Seafood is Korea’s best kept secrets. Being a peninsular state, South Korea is eternally kissed by the sea and with all its fresh and plentiful seafood. It is a surprise why Korean seafood isn’t much more popular than it is right now, at least in comparison to its neighbours.
Gyeonji fishing – a traditional method to fish by the river, was introduced about 300 years ago but still is popular today among weekend anglers. The practice allows for one with the help of a special apparatus to catch a large fish in a rapid downstream current. This apparatus function as a rod and reel simultaneously. The invention of this rod, Koreans in the past were to enjoy the bountiful fish in their rivers.
While meat was reserved for the upper class in the past, fish and shellfish was embraced by commoners. Grilled fish, especially shrimp, mackerel and herring being a frequently featured on the table at most meals. Anchovies, seaweed and kelp being a fan favorite in the stock recipes handed down. Dried, pickled and fermented seafood was used as a seasoning agent to impart flavor to kimchi. Octopus, squid and cuttlefish; all very popular both past and present.
Jjigae (찌개) and Seafood Stews
A long simmered Korean stew. Somewhat different from the stews most Western palettes are familiar with. Jjigae such as Dongtae jjigae is prepared with pollack. Meat can be subbed in when your favorite seafood is not available, but seafood cuts through strong flavored stews bringing a sort of delectable subtlety. For those with epicurean tendencies, you might find a lovely crab kkotgetang (꽃게탕) be a fanciful main. Similar to the jjigae, the kkotgetang is a main flourished with fresh, earthy vegetables.
You have heard of sashimi, but wait till you try its Korean cousin. Saengseon-hoe, specially referred to filleted raw fish lets the textures and flavors of the fish speak for itself. Eel, carp, crabs, oysters, abalone, sea bass and flounder, we can list them out till the cows come home. A slight variation on the theme is when the fish are lightly blanched (sukhoe). You might have stumbled upon the “live octopus dish” or san-nakji in some travel documentary about Korea, this is a quite popular type of hoe. But fret not, the octopus is always humanely butchered before consumption, the complex neural system makes the tentacles still move even after the octopus has been killed. Regardless, this dish is not for the faint of heart.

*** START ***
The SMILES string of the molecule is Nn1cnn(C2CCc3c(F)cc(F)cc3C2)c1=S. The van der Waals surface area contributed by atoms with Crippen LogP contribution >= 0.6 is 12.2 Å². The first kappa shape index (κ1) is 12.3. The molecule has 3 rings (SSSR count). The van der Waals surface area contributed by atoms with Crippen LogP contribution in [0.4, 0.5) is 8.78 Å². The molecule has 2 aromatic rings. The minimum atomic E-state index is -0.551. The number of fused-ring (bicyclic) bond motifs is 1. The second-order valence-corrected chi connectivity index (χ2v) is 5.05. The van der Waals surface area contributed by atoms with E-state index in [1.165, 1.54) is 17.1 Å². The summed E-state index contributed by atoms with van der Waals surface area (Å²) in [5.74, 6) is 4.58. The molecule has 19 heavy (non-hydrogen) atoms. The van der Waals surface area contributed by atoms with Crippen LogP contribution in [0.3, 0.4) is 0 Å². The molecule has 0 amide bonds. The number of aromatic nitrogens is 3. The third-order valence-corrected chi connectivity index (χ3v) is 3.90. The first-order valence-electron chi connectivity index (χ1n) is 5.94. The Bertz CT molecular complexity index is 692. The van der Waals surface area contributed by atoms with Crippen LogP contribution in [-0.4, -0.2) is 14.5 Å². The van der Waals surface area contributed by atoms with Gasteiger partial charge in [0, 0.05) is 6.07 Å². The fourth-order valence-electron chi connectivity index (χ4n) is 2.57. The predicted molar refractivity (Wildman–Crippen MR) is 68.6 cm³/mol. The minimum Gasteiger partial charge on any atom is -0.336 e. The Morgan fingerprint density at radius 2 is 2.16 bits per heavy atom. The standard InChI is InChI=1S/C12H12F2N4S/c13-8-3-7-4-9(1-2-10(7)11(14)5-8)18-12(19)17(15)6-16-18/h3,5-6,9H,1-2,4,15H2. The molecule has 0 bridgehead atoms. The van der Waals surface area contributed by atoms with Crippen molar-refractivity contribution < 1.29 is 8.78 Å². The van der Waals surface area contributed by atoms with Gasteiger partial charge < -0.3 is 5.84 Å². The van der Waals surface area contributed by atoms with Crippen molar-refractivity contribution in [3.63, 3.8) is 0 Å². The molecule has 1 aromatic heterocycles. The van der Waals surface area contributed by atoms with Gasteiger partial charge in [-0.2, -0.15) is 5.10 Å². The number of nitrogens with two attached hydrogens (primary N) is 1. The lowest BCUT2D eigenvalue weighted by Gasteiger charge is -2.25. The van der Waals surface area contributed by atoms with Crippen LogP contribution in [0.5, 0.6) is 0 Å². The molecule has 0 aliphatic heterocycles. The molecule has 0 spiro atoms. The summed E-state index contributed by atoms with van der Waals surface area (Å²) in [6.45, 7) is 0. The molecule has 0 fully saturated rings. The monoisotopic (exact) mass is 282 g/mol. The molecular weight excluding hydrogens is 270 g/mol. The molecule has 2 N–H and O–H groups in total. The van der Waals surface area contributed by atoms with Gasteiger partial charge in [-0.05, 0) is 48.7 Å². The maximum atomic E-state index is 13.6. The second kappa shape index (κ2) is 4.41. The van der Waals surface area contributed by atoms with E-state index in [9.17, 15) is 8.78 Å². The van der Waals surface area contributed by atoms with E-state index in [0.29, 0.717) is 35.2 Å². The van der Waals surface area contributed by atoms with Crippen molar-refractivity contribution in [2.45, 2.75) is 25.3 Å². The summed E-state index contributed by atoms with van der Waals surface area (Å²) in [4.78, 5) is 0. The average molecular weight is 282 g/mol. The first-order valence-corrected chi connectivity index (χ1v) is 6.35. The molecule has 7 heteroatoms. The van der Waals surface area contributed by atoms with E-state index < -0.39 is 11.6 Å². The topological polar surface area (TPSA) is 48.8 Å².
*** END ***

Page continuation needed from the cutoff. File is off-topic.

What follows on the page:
Seafood Pajeon (해물파전)
Jeon is a savory Korean pancake. Take it to the next level by adding seafood into the mix and you’ve got a winner. Pajeon is simply a play on the humble jeon with tons of scallions in a lighter crispier airy batter. Shellfish, oysters, clams and squid are a crowd favorite in the concoction known as Haemul Pajeon.
“Braised spicy angler”, now that is a name that will put hair on your chest. This specialty brought to you by the lovely people down in the coastal city of Masan was initially something that was considered to be “ugly”. But with scarcity of the blackmouth angler, this dish has become a delicacy. A dish with enough heat to make you breathe fire, this one is for those who can’t resist their addiction for chilli peppers. By the way, its an anju hence it goes with drinks!
Chueotang is famous in the city of Namwon, in North Jeolla province. It is a soup made from pond loaches, a freshwater fish with an unparalleled depth of flavor. Traditionally, after the autumnal equinox, the rice paddies where these fish are found are drained and then the fish are easily harvested. The fish is boiled until fork tender then added back into a stock with other accoutrements such as bean sprouts, mustard greens, scallions and napa cabbage.
At Miss Korea Kitchen 288, we like to put our best foot forward and embrace our rich Korean seafood cuisine. In Australia, we are spoiled for choice with the world’s best produce hence our seafood is a Korean play on Oz’s best catch. Our spread encompasses an assortment of seasonal, fresh seafood ranging from to grilled shrimps to mussels to calamari.
Please note that due to availability we cannot guarantee that all our offerings may be available at any one time. Our purveyors and our chefs do their absolute best in sourcing whatever is fresh, responsibly sourced and in season. Please accept our apologies if your favorite seafood isn’t available during your visit.
Please get in touch with our staff if you are allergic to any seafood. We will try our best to accommodate.